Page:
THE SHORTAGE of mathematics teachers in the schools is deepening, and that, in turn, impedes the attempts to raise standards in math. Maryland provides an illuminating example. Last year, about 50,000 children in Maryland's secondary schools were being taught math by teachers with no certification in the subject. By next year, high school seniors will be required to pass a math competence test to graduate in Maryland, and the state is now considering raising its math requirements. But how can it proceed without more teachers?

An advisory committee recently recommended to the State Board of Education several possible, if partial, remedies. The state might offer special student loans to future math teachers, with the loans to be forgiven in return for service in the schools. In addition, teachers in other fields might be retrained. Or the schools might simply pay higher salaries to science and math teachers.

That last suggestion is, of course, bitterly opposed by all the teachers' organizations, which argue that an English teacher's contribution is worth as much as a math teacher's. That's quite true, in any cultural and moral sense, but it's irrelevant. Salaries do not measure moral worth. The reality is that people well trained in mathematics can make much more money in private industry, for work that is far easier than trying to steer large classes of high school kids through trigonometry in preparation for their college board exams.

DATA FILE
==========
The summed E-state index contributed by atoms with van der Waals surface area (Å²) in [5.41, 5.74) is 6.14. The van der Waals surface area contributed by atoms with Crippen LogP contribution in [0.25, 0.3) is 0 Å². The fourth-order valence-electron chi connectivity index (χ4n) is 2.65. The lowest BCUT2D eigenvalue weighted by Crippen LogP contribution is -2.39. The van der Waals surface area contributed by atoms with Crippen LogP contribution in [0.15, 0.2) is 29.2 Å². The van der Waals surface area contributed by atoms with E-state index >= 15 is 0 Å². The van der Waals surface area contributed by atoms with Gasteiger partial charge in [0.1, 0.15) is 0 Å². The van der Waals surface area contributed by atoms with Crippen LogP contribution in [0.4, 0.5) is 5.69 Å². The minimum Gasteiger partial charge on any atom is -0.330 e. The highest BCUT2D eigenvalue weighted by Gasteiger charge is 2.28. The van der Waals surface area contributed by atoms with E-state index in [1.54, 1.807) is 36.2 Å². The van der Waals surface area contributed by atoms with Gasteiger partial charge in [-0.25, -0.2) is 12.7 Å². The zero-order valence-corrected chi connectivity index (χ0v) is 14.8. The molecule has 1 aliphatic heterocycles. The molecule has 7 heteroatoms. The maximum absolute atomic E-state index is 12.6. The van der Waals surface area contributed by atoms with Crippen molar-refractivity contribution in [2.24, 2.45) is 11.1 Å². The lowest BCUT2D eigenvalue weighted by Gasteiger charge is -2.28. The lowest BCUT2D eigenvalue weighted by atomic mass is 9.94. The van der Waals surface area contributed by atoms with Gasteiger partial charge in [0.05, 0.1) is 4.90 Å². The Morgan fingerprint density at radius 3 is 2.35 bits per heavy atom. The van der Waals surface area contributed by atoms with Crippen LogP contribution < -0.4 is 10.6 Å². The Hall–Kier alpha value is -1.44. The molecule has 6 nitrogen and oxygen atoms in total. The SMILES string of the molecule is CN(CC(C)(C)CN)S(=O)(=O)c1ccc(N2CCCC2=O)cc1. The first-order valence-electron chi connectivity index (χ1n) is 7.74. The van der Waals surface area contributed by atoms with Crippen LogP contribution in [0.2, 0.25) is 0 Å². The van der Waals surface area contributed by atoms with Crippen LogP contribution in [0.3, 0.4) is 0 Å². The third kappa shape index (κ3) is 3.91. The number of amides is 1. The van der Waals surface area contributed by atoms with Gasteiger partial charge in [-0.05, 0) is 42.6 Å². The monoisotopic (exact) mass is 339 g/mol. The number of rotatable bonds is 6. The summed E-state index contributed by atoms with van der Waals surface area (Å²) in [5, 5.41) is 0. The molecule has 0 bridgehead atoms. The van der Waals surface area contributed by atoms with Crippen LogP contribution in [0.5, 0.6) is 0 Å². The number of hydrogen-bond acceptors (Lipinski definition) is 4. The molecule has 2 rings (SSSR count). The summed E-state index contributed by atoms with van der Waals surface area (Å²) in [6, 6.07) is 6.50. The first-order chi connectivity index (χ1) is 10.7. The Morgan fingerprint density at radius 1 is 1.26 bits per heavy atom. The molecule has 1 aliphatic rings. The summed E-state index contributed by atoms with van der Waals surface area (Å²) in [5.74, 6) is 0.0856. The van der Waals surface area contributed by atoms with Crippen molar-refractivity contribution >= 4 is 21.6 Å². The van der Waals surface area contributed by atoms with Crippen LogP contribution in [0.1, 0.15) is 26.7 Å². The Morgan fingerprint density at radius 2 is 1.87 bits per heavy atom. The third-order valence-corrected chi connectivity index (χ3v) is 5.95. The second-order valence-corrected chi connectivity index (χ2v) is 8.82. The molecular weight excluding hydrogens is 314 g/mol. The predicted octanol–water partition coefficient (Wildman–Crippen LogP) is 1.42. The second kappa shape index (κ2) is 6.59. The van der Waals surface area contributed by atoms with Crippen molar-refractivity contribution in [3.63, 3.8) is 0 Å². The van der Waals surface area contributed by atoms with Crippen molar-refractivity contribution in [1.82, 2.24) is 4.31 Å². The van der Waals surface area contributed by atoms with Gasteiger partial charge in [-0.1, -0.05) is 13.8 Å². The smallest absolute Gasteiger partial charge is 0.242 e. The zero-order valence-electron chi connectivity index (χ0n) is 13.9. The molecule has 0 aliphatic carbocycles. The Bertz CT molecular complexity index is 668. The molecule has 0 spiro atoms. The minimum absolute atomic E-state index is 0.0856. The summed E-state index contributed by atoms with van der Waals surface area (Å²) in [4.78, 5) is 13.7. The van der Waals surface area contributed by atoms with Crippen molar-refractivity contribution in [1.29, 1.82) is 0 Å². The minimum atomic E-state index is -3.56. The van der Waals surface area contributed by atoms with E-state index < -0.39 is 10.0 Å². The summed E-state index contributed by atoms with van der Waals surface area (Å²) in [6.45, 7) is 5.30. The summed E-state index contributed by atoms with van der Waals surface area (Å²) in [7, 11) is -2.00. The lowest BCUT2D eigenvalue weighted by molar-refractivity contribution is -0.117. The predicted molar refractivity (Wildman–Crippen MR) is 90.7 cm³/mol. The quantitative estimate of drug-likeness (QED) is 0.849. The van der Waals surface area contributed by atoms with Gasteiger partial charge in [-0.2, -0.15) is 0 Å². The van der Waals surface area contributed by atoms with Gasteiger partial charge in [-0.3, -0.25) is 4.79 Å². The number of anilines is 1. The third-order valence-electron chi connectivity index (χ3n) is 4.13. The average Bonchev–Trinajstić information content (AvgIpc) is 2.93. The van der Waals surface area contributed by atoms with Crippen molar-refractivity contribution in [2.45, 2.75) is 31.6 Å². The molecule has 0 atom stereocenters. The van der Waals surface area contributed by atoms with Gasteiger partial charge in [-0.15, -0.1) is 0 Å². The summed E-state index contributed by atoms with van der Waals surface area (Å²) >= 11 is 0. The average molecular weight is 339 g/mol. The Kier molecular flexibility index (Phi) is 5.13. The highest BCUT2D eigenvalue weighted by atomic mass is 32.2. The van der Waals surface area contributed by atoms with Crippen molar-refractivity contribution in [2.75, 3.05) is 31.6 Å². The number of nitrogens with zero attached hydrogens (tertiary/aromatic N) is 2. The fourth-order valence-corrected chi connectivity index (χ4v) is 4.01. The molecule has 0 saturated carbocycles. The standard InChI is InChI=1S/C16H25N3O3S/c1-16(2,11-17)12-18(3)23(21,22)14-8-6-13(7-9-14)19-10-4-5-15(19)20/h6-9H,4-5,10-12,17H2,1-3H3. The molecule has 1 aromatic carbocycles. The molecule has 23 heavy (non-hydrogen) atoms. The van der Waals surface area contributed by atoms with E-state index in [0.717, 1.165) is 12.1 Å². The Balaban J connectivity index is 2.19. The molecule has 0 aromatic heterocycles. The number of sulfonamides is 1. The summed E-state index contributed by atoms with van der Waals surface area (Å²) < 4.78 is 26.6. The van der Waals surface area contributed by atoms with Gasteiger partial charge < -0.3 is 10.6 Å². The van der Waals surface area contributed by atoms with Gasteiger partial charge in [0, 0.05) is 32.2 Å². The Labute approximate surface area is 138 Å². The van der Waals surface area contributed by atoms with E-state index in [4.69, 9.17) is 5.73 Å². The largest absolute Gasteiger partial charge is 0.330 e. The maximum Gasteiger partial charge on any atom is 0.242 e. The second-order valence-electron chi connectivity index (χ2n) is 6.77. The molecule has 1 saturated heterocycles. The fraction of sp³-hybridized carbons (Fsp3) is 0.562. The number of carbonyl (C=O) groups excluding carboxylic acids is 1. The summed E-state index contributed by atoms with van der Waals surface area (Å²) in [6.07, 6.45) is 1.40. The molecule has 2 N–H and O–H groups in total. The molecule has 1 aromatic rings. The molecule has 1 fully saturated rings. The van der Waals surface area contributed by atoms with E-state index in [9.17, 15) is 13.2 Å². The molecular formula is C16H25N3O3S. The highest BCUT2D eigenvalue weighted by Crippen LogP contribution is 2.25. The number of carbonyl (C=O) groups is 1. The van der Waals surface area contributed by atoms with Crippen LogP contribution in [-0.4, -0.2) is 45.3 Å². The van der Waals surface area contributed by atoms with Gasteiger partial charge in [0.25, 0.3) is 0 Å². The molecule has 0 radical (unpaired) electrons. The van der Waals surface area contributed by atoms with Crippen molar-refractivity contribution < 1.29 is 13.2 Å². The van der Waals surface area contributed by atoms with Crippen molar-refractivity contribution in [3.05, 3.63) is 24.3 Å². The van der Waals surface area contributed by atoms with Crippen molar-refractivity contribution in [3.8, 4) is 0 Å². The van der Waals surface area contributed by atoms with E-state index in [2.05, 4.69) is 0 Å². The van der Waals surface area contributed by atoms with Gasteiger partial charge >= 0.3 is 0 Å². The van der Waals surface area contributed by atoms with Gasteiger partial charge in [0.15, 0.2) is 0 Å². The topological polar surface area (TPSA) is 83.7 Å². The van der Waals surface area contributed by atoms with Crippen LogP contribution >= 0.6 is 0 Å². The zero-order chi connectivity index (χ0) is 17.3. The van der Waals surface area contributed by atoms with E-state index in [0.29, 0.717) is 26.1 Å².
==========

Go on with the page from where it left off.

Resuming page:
Another possibility is to ask large companies with technical resources--the same companies that complain about inadequate standards in the schools--to help by releasing some of their people part-time to teach, in particular, advanced math and computer science classes. The teachers' unions resist that one as well.

But all of these things are worth trying, despite the opposition. David W. Hornbeck, Maryland's state superintendent of schools, sums it up by saying that the real question is "whether we want trained math teachers in our classrooms." He's right. To get them will take more than the present inducements, with an average salary of about $13,500 for beginning teachers in Maryland.

Unless schools can find gifted and well-trained people to teach math and science, their students are unlikely to be able to enter the enormously promising technical fields that are now opening. Passing resolutions to raise standards will be futile if adequate teachers cannot be found. Since the conventional methods of recruiting are producing hardly any candidates, it's time to turn to the unconventional.